|2008 Honor Award Winners
Recipients heat up sales with displays centered on warm colors and cross-merchandised product selection.
by Monica Humbard
In our August issue, we showcased the display that won Lisa Tapp, floral manager of Albertsons No. 4176 in Weatherford, Texas, the Grand Award in the 2008 “Merchandising Award of Excellence” contest, sponsored by Super Floral Retailing and Börgen Systems. The contest also recognized four supermarkets for outstanding displays in Honor Award categories—Best Color Harmony, Best Cross-Merchandising, Best Signage and Best Theme Development. This month we are featuring the Color Harmony and Cross-Merchandising winners. In our October issue, we will highlight the winners for Best Signage and Best Theme.
Orange color theme gives chilly shoppers a hint of warm months to come
Kara Hagge, floral manager for Hy-Vee Urbandale in Urbandale, Iowa, received the 2008 Honor Award for Best Color Harmony for a display centered on potted ‘Orange Star’ Ornithogalums, which were a weekly advertised special last spring. Ms. Hagge says the display sold so well that she had to order an extra case of the featured plant. She credits the display’s success to the fact she “covered all her bases” with an eye-catching color scheme, a variety of products and effective signage. She even appealed to shoppers’ sense of smell by placing citrus-scented air fresheners into the display.
COLOR SCHEME Ms. Hagge’s display went up in the spring, after a cold winter was drawing to a close, so she knew shoppers were anxious for signs of summer. When planning her ‘Orange Star’ display about a month out, she decided on an attention-grabbing, bright orange, monochromatic color scheme.
The perfect items to carry out the color scheme were fresh oranges, which she sliced and dropped into the bottoms of vased floral arrangements. She also suggested home décor ideas such as tall glass cylinders filled with oranges.
Ms. Hagge incorporated additional color-coordinating fresh florals, including bouquets in different hues of orange and foliage plants in yellow-and-green-striped containers accented with orange flowers. She gave the display height and movement with coordinating foil balloons that looked like oranges.
CROSS-MERCHANDISING Ms. Hagge expanded her product selection by incorporating other items from throughout her store. On stair-stepped tables with complementary but contrasting gray tops, she merchandised orange sliced candy, orange citrus-scented jar candles and citrus-scented fragrance kits. She also included candle carvers, which are used to carve a hole into fruit for inserting tea light candles. She accompanied the carvers with examples using real oranges.
SIGNAGE Price and description signage for the display was simple but effective. Ms. Hagge printed the display’s signage on orange paper using her computer and added clip-art oranges. She also placed care and handling information next to the plants for customers to take home.
Floral teams with grocery department for “hot”-selling cactus display
Sometimes all it takes is one balloon and a jaunt through your store to produce an award-winning display. It was that simple for Patty Malloy, floral manager/buyer for Gordy’s County Market in Eau Claire, Wis., and recipient of the 2008 Honor Award for Best Cross-Merchandising.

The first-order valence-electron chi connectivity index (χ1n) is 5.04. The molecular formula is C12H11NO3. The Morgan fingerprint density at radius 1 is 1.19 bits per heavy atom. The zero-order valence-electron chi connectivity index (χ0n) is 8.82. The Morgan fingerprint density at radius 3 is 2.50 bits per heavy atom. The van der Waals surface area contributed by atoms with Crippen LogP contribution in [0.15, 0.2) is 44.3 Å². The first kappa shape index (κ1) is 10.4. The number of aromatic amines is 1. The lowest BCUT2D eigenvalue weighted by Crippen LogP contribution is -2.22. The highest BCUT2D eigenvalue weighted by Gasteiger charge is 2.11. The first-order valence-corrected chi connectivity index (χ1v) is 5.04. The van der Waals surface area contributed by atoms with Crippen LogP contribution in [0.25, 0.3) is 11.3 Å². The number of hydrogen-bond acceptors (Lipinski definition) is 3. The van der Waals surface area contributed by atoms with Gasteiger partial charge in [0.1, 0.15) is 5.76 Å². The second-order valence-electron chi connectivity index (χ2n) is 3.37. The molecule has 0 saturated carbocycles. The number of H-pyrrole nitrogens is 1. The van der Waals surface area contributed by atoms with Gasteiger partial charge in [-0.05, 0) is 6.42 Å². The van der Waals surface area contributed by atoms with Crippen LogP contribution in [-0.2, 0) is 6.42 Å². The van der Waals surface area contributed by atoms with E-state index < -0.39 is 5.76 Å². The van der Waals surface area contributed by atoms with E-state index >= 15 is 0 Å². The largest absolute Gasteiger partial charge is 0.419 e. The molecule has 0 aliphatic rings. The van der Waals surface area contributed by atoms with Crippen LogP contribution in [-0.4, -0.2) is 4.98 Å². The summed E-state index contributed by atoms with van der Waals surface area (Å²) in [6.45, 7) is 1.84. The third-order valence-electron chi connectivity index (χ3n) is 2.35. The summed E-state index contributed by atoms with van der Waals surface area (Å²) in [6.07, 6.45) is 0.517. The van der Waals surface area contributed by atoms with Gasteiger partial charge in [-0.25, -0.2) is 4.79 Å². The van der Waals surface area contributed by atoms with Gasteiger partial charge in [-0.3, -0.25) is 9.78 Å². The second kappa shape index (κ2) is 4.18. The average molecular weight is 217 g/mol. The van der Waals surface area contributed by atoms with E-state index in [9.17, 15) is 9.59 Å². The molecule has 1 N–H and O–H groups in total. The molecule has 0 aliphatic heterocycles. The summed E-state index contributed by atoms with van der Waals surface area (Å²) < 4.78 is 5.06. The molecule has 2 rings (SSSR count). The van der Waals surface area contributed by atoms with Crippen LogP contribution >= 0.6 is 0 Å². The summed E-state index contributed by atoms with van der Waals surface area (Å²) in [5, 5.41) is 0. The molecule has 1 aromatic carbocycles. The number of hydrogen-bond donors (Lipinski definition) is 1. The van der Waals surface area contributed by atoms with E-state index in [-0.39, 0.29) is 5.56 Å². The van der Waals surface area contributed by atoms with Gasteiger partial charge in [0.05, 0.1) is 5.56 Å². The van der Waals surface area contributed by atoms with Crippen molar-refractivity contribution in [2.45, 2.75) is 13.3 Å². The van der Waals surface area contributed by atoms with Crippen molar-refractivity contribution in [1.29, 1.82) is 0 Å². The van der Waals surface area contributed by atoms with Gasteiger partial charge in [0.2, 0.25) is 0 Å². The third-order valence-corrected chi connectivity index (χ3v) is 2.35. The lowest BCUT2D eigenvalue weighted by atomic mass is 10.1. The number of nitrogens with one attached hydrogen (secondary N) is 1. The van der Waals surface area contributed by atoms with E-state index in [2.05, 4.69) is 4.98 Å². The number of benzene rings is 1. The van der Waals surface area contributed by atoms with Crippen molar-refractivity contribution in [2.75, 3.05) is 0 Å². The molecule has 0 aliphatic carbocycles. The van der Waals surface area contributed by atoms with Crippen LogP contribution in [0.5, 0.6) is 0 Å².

THEME DEVELOPMENT Every year in June, Ms. Malloy focuses on cacti, usually for Father’s Day. But this year she delayed the display until later in the month. She tied the theme into the extreme heat of the summer and the fact that “some like it hot,” whether you’re talking about the weather, cacti or salsa preferences.
BALLOON INSPIRATION Besides the extreme heat, Ms. Malloy’s initial inspiration for the cactus display was a balloon featuring a cactus in a sombrero, which she combined with other cacti and chili pepper and sombrero balloons. The balloons allowed her to build the display up on a hexagon-shaped floral merchandiser. Customers could spot it from a distance, and it didn’t take up much room. Plus, Ms. Malloy reports, the balloons sold well, too.
CROSS-MERCHANDISING When Ms. Malloy started walking through her store to find items that would fit into the display’s Mexican theme and with packaging that would coordinate with the balloons’ color scheme, she discovered a variety of Doritos® tortilla chips flavors that worked perfectly. She also added salsas, hot sauces and taco shells with coordinating packaging. Ms. Malloy says it is fun working in a supermarket because you always have a large selection of items to tie into floral displays.
FRESH PRODUCTS Along with cactus gardens and individual cactus varieties, Ms. Malloy merchandised succulents, including hen-and-chicks (Echeveria), jade and Aloe plants, in the display. All were in clay or plastic terra-cotta-colored pots.
SIGNAGE Ms. Malloy used her computer to produce “Take home a cactus for your casa” and “Some like it hot” signs. For price signage, she cut cactus shapes out of green paper and placed Post-it® Note yellow flowers on them. She wrote the prices on the yellow flowers and inserted the cactus signage into the plants. She also handmade red chili pepper signs, which she placed around the display.
Ms. Malloy shares that her floral products sold well from the small but dynamic display, as did the chips and salsa. “The display provided big impact in a small space,” she says.
Reach Contributing Editor Monica Humbard at (800) 355-8086.